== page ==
Diabetic Retinopathy

Background

Diabetes is a very serious disease that can cause many problems such as blindness, heart disease, kidney failure, and limb amputations. However, by taking good care of yourself through diet, exercise, and medications, you can control your diabetes.

Diabetic eye disease refers to a group of eye problems. All of which can cause severe vision loss or blindness. Since diabetic eye disease may be the first sign of diabetes and there are often no symptoms in the early stages, regular dilated eye exams are very important.

Diabetic eye disease includes:

  • Diabetic retinopathy: Damage to the blood vessels in the retina.
  • Cataract: Clouding of the lens of the eye.
  • Glaucoma: Increase pressure in the eye that leads to optic nerve damage and loss of vision.

Diabetic retinopathy is the leading cause of blindness among adult Americans. Diabetes affects the small blood vessels throughout the entire body, including the eye. Retinal blood vessels may leak fluid and abnormal new blood vessels may grow on the retina. These changes may result in vision loss or blindness.

Vision loss may occur when the macula (the central part of the retina that you focus with) swells due to leaking fluid. This condition is called macular edema. If new vessels have grown on the surface of the retina, they can bleed into the eye, blocking vision.

Early detection and treatment is key. Several decades of clinical research, the advent of medical lasers and multi-center clinical trials have paved the way for treatment strategies that are 90% effective in preventing severe vision loss. Diabetic eye disease is best treated before you lose vision. With use to the latest technology, such as the Optopmap retinal scanner, fluorescing angiography, OCT laser scanner, digital photography, and argon lasers, we can optimize our detection and treatment of diabetic retinopathy.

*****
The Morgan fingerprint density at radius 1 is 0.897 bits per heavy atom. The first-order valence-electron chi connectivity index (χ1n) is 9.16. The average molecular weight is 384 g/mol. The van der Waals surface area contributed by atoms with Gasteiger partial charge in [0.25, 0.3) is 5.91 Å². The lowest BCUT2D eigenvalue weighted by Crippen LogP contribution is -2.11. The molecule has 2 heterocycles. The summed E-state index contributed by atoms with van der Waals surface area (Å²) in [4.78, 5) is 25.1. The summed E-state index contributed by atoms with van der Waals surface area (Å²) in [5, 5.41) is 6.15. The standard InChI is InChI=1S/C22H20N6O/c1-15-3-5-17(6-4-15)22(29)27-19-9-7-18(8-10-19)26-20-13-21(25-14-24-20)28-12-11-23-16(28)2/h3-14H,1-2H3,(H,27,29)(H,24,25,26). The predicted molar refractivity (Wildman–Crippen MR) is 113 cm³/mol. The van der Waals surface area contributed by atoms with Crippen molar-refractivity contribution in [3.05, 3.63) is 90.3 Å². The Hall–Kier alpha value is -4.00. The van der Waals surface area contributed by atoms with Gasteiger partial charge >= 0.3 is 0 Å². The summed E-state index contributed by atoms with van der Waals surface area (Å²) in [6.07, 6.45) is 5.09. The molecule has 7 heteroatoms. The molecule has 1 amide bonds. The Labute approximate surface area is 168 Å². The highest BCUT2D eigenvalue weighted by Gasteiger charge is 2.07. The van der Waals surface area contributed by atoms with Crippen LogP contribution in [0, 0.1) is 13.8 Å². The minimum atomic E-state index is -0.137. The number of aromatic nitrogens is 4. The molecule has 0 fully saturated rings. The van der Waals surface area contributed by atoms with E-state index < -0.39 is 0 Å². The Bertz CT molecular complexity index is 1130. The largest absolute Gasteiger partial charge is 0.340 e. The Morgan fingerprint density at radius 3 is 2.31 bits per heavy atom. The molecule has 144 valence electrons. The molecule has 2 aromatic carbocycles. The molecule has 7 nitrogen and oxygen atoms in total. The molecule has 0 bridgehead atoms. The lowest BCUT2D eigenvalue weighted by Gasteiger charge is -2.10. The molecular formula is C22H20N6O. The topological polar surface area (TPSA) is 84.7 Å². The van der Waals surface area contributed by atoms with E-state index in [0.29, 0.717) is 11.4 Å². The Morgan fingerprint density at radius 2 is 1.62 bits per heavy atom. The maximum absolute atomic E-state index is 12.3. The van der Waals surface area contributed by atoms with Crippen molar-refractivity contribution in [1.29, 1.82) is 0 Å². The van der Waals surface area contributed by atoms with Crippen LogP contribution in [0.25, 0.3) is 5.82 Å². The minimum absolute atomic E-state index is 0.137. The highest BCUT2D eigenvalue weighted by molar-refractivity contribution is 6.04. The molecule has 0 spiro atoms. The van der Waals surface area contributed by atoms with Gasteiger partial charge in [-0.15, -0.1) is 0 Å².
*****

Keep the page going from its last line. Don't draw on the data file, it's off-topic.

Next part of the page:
Laser Treatment

Laser treatment is often recommended for macular edema, proliferative retinopathy (PDR) and neovascular glaucoma.

Laser surgery is performed in our office with the use of an anesthetic eyedrop and an instrument called a slit-lamp microscope. A contact lens is placed on the eye to focus the laser light on the retina with pinpoint accuracy.

With laser surgery for macular edema, tiny laser burns are applied near the macula to reduce fluid leakage. The goal of laser treatment is to keep the level of vision you have and prevent further loss of vision loss. Although some may experience partial visual improvement, full visual recovery is uncommon.

In PDR, the laser is applied to the peripheral retina and not the macula. This is know as panretinal photocoagulation (PRP) which helps to shrink new blood vessels and often prevents them from growing in the future. PRP laser has proven to be very effective for preventing severe vision loss.

Multiple laser treatments over time may be necessary. Laser surgery does not cure diabetic retinopathy and does not always prevent further loss of vision.

Injections

Steroids and anti-VEGF medications such as Avastin and Lucentis can also be used help treat diabetic retinopathy. Steroids help to reduce inflammation and anti-VEGF medicine blocks a substance known as vascular endothelial growth factor (VEGF) which contributes to abnormal blood vessel growth.

Once the eye is anesthetized with drops, the medication is injected into the eye with minimal discomfort. The injected medication reduces swelling, leakage, and growth of unwanted blood vessels, and helps to improve vision.

Medication injections may be given once or as a series of injections at regular intervals, usually around every four to six weeks or as determined by your doctor.

Vitrectomy

Vitrectomy is a procedure used to remove blood and scar tissue from within the eye and is performed in a hospital or ambulatory surgery center with either a local or general anesthetic.

Vitrectomy not only helps your ophthalmologist visualize the retina better, it helps prevent further vitreous hemorrhage by removing abnormal vessels that often bleed. Furthermore, removal of scar tissue helps return the retina to its normal anatomical location. Laser may also be applied during a vitrectomy.

In some instances, a gas or oil bubble may be placed in the eye and you may be told to keep your head in a certain positions while the bubble helps to heal the retina. It is important to follow your ophthalmologist’s instructions so your eye will heal properly.